When Limpy first appeared, my daughter’s heart went out to him, but he never gave her a clean standing still shot, so she decided to shoot for Sniker. Once again, she made a perfect shot, and the bear went down within 10 yards. It was the first shot with her rifle, her first-time bear hunting and her first harvested bear, all in the same night. This girl is a sharpshooter, and she proves it each time she shoots!

As the leaves fell and deer season approached, it was strange for me to head out for the later season. Being a bowhunter myself, I’m usually hunting in the earlier season, but nevertheless, Makynna was eager to get out and kept asking me how many animals she could shoot. I told her to read the regulations and figure it out for her- self, and she did just that.

We went deer hunting with a friend of mine and his son, and I introduced Makynna to the techniques of rattling and calling deer and waiting for them to come into range. The deer didn’t cooperate, but she learned some other helpful skills in the bush, such as how to pay attention.


On the second to last night of our first trip, we were waiting in a hay field when out came two does an hour before sunset. As she was already set to shoot, my daughter again made no mistake and dropped the doe within sight. It was another perfect shot right through the lungs. It was a good four days of hunting, but we didn’t see that many deer. I reminded her that’s why it’s called hunting and not shopping.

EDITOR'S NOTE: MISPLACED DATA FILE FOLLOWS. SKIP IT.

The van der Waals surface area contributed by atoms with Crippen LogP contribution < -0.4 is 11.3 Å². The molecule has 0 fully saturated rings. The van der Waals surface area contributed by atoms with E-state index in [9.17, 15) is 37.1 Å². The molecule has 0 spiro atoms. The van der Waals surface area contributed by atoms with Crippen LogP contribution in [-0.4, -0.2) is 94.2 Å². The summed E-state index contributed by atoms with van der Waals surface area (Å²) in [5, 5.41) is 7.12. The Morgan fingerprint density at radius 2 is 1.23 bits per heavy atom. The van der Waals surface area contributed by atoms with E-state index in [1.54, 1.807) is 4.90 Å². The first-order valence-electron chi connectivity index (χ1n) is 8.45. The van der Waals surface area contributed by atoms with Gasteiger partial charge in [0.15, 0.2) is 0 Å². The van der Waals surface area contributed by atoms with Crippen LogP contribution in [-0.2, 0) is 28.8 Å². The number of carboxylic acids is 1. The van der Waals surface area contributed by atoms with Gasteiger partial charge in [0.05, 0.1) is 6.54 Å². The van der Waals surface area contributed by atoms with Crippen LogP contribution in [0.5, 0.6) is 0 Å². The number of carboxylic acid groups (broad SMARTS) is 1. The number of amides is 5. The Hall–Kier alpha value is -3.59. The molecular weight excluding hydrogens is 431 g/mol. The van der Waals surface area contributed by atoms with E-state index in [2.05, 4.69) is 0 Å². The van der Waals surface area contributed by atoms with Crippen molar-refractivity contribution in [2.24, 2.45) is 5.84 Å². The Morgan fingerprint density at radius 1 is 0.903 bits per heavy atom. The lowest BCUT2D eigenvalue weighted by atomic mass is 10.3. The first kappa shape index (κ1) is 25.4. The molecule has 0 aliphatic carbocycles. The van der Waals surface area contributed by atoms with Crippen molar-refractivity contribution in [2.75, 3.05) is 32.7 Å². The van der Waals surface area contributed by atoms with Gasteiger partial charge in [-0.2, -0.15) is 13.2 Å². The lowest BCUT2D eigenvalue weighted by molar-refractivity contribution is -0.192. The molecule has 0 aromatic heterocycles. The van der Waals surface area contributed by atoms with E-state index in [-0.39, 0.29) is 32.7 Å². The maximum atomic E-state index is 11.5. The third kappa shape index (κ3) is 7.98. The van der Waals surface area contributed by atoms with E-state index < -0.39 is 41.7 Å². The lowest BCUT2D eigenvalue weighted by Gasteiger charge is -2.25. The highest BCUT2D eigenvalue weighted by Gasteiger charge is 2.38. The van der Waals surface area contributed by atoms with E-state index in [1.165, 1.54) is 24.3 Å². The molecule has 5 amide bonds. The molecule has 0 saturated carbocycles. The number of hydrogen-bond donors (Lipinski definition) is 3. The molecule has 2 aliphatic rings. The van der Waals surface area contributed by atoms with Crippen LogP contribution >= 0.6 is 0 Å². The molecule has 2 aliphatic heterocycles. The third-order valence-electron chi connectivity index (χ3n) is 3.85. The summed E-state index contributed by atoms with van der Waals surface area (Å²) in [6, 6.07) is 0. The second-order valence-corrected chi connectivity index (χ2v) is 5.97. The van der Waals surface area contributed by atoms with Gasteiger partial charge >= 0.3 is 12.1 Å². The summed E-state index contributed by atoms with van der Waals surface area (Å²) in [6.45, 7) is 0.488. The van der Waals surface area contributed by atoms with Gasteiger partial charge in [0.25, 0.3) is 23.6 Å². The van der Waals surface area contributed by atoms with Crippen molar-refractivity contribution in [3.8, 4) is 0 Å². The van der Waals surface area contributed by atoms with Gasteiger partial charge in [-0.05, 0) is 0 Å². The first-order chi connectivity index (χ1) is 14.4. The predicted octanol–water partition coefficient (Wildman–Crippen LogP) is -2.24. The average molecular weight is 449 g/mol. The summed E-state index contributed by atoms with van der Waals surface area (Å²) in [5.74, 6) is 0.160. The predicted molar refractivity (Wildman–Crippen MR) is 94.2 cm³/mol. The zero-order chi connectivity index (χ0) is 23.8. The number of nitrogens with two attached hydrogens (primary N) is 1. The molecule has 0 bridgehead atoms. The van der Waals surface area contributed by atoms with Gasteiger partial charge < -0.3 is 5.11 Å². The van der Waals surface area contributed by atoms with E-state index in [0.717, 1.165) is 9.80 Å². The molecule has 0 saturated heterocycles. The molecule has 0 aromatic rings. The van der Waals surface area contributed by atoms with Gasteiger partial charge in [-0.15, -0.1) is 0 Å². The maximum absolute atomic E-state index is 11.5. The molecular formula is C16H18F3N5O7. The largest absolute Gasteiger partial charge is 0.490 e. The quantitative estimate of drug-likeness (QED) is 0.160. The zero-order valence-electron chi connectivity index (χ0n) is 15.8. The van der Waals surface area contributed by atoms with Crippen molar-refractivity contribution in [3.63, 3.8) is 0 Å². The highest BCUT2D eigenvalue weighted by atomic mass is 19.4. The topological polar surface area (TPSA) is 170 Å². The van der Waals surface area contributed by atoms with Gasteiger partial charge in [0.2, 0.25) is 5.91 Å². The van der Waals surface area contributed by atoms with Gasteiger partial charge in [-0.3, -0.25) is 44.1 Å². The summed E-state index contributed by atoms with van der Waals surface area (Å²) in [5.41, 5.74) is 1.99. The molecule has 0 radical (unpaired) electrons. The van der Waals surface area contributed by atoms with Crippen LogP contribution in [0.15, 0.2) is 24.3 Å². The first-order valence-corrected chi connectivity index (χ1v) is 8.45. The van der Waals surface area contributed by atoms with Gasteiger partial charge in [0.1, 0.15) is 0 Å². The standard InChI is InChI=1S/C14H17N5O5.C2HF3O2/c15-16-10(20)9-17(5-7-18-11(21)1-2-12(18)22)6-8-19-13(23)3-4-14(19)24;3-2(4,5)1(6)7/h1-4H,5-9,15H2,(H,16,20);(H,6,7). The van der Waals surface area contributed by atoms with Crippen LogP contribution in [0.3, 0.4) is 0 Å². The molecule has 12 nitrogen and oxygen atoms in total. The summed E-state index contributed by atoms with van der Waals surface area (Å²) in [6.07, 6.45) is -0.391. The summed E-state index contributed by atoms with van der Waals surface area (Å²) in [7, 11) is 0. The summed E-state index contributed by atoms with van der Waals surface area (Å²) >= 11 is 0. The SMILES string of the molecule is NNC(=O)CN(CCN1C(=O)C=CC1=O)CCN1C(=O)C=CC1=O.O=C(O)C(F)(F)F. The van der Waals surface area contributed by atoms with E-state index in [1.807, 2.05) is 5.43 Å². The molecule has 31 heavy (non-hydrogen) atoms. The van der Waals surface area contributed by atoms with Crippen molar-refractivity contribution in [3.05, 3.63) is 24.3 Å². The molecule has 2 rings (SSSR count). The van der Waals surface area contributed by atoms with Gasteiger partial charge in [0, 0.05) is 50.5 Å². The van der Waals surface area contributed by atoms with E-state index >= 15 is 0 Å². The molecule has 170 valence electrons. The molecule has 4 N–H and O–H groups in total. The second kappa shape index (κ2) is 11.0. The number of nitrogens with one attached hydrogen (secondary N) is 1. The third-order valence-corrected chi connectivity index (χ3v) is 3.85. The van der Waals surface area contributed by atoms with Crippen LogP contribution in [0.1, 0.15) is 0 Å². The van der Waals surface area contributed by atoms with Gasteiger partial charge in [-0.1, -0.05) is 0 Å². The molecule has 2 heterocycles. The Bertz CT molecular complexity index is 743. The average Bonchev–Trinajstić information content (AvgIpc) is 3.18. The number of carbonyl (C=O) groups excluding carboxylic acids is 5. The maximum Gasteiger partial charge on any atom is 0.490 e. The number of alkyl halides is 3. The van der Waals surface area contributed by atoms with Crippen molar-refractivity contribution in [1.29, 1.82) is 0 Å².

A few weeks later we went out again when there was more snow on the ground and the rut was winding down. We brought the blind and the heater to stay warm in, as we waited along the field edge. Our plan was to wait for deer to enter. While getting there and trying to set up the blind, we spotted a deer off to the south. It was a single doe.

With Makynna out front and me whispering and coaching her from behind, we stalked into the lethal shooting range. The doe was still unaware of our presence but was moving off to the west. My daughter was going to have to shoot now or miss the opportunity. She took a shot, and as she later said, she rushed it a little bit. It showed in the shot because she hit the doe a little farther back than she wanted to.

We waited 10 minutes after the deer dashed out of sight, since I was going to teach her how to track. Again, with her out front and us moving together slowly, we quickly realized the hitting power of her .270 rifle and found that deer a mere 20 yards away piled up in the bush where we had lost sight of it. Makynna profoundly remembers a lesson I taught her: “Do your very best to not let animals suffer.” She was glad the deer expired quickly.

As hunting season is approaching again this fall, Makynna is once again asking me where and when are we going hunting. Life is busy raising teenagers, but I am thankful that she wants to go hunting and that she is ea- ger to shoot her rifle, because she’s darn good at it—like most women I have met in the field.

Next up: wing shooting with the 12-gauge.